Shirky has some good ideas and explains them so well that they seem obvious. The book is not written as a scholarly monograph, yet it has good argumentation. A brief encapsulation of Shirky’s thesis follows.
Ages ago (in 1937) Ronald Coase came up with a framework for thinking about firm formation by making transaction costs the focal point. Shirky says that the internet has made the transaction costs of organizing ad hoc groups of people so small that people can now achieve things that a few years ago required massive expenditures of resources by large, institutionalized, organizations. These days, even huge organizations such as Microsoft or the media companies find it impossible to compete with some open source efforts, because open source can easily afford making mistakes. Indeed, it prospers by exploring a tremendous number of ideas and simply ignoring the unproductive ones. (Those who have read the book can tell that I am currently completing chapter 10 from the emphasis here.) The ability of individuals to casually organize and use small contributions by many combines with the ability to tolerate errors into something very powerful, for good but also for evil.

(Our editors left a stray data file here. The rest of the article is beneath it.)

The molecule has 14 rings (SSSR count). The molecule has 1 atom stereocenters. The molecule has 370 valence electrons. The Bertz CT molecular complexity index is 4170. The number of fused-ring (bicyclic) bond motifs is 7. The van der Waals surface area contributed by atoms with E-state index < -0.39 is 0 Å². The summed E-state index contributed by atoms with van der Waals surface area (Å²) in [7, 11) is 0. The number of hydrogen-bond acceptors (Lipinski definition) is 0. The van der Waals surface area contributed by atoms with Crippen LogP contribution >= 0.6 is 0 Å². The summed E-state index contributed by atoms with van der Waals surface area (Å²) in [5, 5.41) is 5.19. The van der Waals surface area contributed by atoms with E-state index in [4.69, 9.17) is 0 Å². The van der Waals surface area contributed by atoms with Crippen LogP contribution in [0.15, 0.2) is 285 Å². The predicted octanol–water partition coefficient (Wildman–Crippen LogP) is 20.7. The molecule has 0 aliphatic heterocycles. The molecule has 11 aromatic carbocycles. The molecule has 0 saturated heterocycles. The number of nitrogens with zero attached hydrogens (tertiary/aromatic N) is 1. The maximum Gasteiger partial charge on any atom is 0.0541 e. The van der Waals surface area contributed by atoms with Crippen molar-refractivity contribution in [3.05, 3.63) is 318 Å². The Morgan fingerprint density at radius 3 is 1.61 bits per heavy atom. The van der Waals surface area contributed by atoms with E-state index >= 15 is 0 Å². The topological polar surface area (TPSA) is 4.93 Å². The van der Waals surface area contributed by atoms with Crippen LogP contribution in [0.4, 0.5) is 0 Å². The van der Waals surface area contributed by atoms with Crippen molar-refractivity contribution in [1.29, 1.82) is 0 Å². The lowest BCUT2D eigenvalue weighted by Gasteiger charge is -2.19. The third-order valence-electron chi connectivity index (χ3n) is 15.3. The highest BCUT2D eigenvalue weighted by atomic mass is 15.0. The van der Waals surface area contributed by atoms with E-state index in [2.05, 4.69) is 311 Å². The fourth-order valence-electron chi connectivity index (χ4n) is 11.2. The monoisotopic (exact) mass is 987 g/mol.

I don’t think all the ideas he expounds are original with Shirky. Many seem to have been in the air for a while now. I wish I could follow through on a vague citation he makes in an endnote on page 317 to the Harvard Business Review, but my online searching has not found the article he credits there. It does appear that the formal modeling of some of these ideas in the fashion of economics could be carried out more than it has so far.